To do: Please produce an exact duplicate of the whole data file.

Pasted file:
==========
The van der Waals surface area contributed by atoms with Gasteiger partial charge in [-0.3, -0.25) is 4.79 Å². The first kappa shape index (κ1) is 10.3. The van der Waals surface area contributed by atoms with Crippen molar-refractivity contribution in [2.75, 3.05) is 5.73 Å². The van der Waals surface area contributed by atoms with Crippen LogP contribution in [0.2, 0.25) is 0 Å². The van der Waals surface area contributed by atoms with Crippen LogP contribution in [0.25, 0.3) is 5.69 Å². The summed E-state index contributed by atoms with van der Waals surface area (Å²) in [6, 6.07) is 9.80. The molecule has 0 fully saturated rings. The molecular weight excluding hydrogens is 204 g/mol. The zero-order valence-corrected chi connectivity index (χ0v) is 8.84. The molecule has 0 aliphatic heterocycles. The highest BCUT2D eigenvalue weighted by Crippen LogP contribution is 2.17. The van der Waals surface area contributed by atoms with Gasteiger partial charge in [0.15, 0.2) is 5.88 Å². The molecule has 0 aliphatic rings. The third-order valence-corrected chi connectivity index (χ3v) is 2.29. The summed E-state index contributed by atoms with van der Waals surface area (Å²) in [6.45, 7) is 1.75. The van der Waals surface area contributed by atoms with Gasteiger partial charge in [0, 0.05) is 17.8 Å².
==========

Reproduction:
The van der Waals surface area contributed by atoms with Gasteiger partial charge in [-0.3, -0.25) is 4.79 Å². The first kappa shape index (κ1) is 10.3. The van der Waals surface area contributed by atoms with Crippen molar-refractivity contribution in [2.75, 3.05) is 5.73 Å². The van der Waals surface area contributed by atoms with Crippen LogP contribution in [0.2, 0.25) is 0 Å². The van der Waals surface area contributed by atoms with Crippen LogP contribution in [0.25, 0.3) is 5.69 Å². The summed E-state index contributed by atoms with van der Waals surface area (Å²) in [6, 6.07) is 9.80. The molecule has 0 fully saturated rings. The molecular weight excluding hydrogens is 204 g/mol. The zero-order valence-corrected chi connectivity index (χ0v) is 8.84. The molecule has 0 aliphatic heterocycles. The highest BCUT2D eigenvalue weighted by Crippen LogP contribution is 2.17. The van der Waals surface area contributed by atoms with Gasteiger partial charge in [0.15, 0.2) is 5.88 Å². The molecule has 0 aliphatic rings. The third-order valence-corrected chi connectivity index (χ3v) is 2.29. The summed E-state index contributed by atoms with van der Waals surface area (Å²) in [6.45, 7) is 1.75. The van der Waals surface area contributed by atoms with Gasteiger partial charge in [0, 0.05) is 17.8 Å².